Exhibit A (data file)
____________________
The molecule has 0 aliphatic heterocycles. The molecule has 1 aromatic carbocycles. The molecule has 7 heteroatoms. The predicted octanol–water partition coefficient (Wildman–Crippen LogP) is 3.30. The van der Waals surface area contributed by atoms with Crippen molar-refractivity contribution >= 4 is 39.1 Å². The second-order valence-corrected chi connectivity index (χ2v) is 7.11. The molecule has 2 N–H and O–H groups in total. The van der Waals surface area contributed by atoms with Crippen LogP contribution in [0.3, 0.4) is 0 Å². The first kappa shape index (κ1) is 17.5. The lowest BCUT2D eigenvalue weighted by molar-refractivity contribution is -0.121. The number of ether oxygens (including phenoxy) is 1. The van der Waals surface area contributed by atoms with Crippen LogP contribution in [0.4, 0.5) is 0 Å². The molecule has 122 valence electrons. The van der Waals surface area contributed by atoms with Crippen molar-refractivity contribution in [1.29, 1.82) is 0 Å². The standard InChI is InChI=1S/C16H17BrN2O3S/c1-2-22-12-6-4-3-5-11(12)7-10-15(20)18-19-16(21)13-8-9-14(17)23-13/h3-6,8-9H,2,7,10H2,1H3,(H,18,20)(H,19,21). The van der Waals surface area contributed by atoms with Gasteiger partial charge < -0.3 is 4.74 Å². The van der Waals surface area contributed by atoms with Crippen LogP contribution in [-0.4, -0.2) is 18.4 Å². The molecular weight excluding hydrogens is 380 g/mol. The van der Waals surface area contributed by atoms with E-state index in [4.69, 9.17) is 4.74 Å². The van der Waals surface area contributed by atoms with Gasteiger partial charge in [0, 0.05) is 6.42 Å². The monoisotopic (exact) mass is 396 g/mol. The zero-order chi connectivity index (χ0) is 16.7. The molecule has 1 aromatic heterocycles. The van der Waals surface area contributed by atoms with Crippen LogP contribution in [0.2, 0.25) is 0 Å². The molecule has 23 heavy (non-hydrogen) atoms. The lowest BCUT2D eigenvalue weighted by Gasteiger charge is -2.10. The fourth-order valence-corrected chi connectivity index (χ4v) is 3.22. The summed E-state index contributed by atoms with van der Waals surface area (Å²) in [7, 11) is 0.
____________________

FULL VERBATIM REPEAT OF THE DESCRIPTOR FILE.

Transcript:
The molecule has 0 aliphatic heterocycles. The molecule has 1 aromatic carbocycles. The molecule has 7 heteroatoms. The predicted octanol–water partition coefficient (Wildman–Crippen LogP) is 3.30. The van der Waals surface area contributed by atoms with Crippen molar-refractivity contribution >= 4 is 39.1 Å². The second-order valence-corrected chi connectivity index (χ2v) is 7.11. The molecule has 2 N–H and O–H groups in total. The van der Waals surface area contributed by atoms with Crippen LogP contribution in [0.3, 0.4) is 0 Å². The first kappa shape index (κ1) is 17.5. The lowest BCUT2D eigenvalue weighted by molar-refractivity contribution is -0.121. The number of ether oxygens (including phenoxy) is 1. The van der Waals surface area contributed by atoms with Crippen LogP contribution in [0.4, 0.5) is 0 Å². The molecule has 122 valence electrons. The van der Waals surface area contributed by atoms with Crippen molar-refractivity contribution in [1.29, 1.82) is 0 Å². The standard InChI is InChI=1S/C16H17BrN2O3S/c1-2-22-12-6-4-3-5-11(12)7-10-15(20)18-19-16(21)13-8-9-14(17)23-13/h3-6,8-9H,2,7,10H2,1H3,(H,18,20)(H,19,21). The van der Waals surface area contributed by atoms with Gasteiger partial charge < -0.3 is 4.74 Å². The van der Waals surface area contributed by atoms with Crippen LogP contribution in [-0.4, -0.2) is 18.4 Å². The molecular weight excluding hydrogens is 380 g/mol. The van der Waals surface area contributed by atoms with E-state index in [4.69, 9.17) is 4.74 Å². The van der Waals surface area contributed by atoms with Gasteiger partial charge in [0, 0.05) is 6.42 Å². The monoisotopic (exact) mass is 396 g/mol. The zero-order chi connectivity index (χ0) is 16.7. The molecule has 1 aromatic heterocycles. The van der Waals surface area contributed by atoms with Crippen LogP contribution in [0.2, 0.25) is 0 Å². The molecule has 23 heavy (non-hydrogen) atoms. The lowest BCUT2D eigenvalue weighted by Gasteiger charge is -2.10. The fourth-order valence-corrected chi connectivity index (χ4v) is 3.22. The summed E-state index contributed by atoms with van der Waals surface area (Å²) in [7, 11) is 0.